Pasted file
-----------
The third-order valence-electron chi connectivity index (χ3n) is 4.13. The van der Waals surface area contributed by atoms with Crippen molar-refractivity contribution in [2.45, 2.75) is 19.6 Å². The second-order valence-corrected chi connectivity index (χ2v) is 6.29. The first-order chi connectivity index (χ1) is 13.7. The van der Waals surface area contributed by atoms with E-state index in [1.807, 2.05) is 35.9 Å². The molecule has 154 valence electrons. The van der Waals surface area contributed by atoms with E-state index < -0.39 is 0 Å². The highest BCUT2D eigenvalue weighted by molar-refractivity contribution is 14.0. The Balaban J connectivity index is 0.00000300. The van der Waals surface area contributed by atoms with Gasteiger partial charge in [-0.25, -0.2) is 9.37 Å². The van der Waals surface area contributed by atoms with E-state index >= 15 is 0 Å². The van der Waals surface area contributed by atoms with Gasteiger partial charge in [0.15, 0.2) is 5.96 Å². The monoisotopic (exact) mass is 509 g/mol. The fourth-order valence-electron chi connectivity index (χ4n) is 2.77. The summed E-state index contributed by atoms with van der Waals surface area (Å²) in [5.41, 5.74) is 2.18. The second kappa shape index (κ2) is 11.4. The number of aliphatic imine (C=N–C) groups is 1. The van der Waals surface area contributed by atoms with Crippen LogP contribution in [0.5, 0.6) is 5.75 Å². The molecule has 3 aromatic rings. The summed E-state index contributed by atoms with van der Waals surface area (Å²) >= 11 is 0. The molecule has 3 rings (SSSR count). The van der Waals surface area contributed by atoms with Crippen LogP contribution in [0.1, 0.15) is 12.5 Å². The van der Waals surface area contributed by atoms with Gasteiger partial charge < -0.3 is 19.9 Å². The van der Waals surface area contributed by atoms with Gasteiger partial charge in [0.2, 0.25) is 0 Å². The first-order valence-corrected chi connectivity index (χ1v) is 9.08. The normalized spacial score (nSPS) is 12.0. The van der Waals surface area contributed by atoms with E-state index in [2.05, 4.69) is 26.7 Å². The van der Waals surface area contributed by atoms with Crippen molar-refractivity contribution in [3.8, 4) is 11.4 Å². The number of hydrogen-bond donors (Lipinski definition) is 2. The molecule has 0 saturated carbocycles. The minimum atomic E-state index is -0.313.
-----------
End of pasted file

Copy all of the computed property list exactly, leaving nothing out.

The third-order valence-electron chi connectivity index (χ3n) is 4.13. The van der Waals surface area contributed by atoms with Crippen molar-refractivity contribution in [2.45, 2.75) is 19.6 Å². The second-order valence-corrected chi connectivity index (χ2v) is 6.29. The first-order chi connectivity index (χ1) is 13.7. The van der Waals surface area contributed by atoms with E-state index in [1.807, 2.05) is 35.9 Å². The molecule has 154 valence electrons. The van der Waals surface area contributed by atoms with E-state index < -0.39 is 0 Å². The highest BCUT2D eigenvalue weighted by molar-refractivity contribution is 14.0. The Balaban J connectivity index is 0.00000300. The van der Waals surface area contributed by atoms with Gasteiger partial charge in [-0.25, -0.2) is 9.37 Å². The van der Waals surface area contributed by atoms with E-state index >= 15 is 0 Å². The van der Waals surface area contributed by atoms with Gasteiger partial charge in [0.15, 0.2) is 5.96 Å². The monoisotopic (exact) mass is 509 g/mol. The fourth-order valence-electron chi connectivity index (χ4n) is 2.77. The summed E-state index contributed by atoms with van der Waals surface area (Å²) in [5.41, 5.74) is 2.18. The second kappa shape index (κ2) is 11.4. The number of aliphatic imine (C=N–C) groups is 1. The van der Waals surface area contributed by atoms with Crippen LogP contribution in [0.5, 0.6) is 5.75 Å². The molecule has 3 aromatic rings. The summed E-state index contributed by atoms with van der Waals surface area (Å²) >= 11 is 0. The molecule has 3 rings (SSSR count). The van der Waals surface area contributed by atoms with Crippen LogP contribution in [0.1, 0.15) is 12.5 Å². The van der Waals surface area contributed by atoms with Gasteiger partial charge < -0.3 is 19.9 Å². The van der Waals surface area contributed by atoms with Gasteiger partial charge in [0.2, 0.25) is 0 Å². The first-order valence-corrected chi connectivity index (χ1v) is 9.08. The normalized spacial score (nSPS) is 12.0. The van der Waals surface area contributed by atoms with E-state index in [2.05, 4.69) is 26.7 Å². The van der Waals surface area contributed by atoms with Crippen molar-refractivity contribution in [3.8, 4) is 11.4 Å². The number of hydrogen-bond donors (Lipinski definition) is 2. The molecule has 0 saturated carbocycles. The minimum atomic E-state index is -0.313.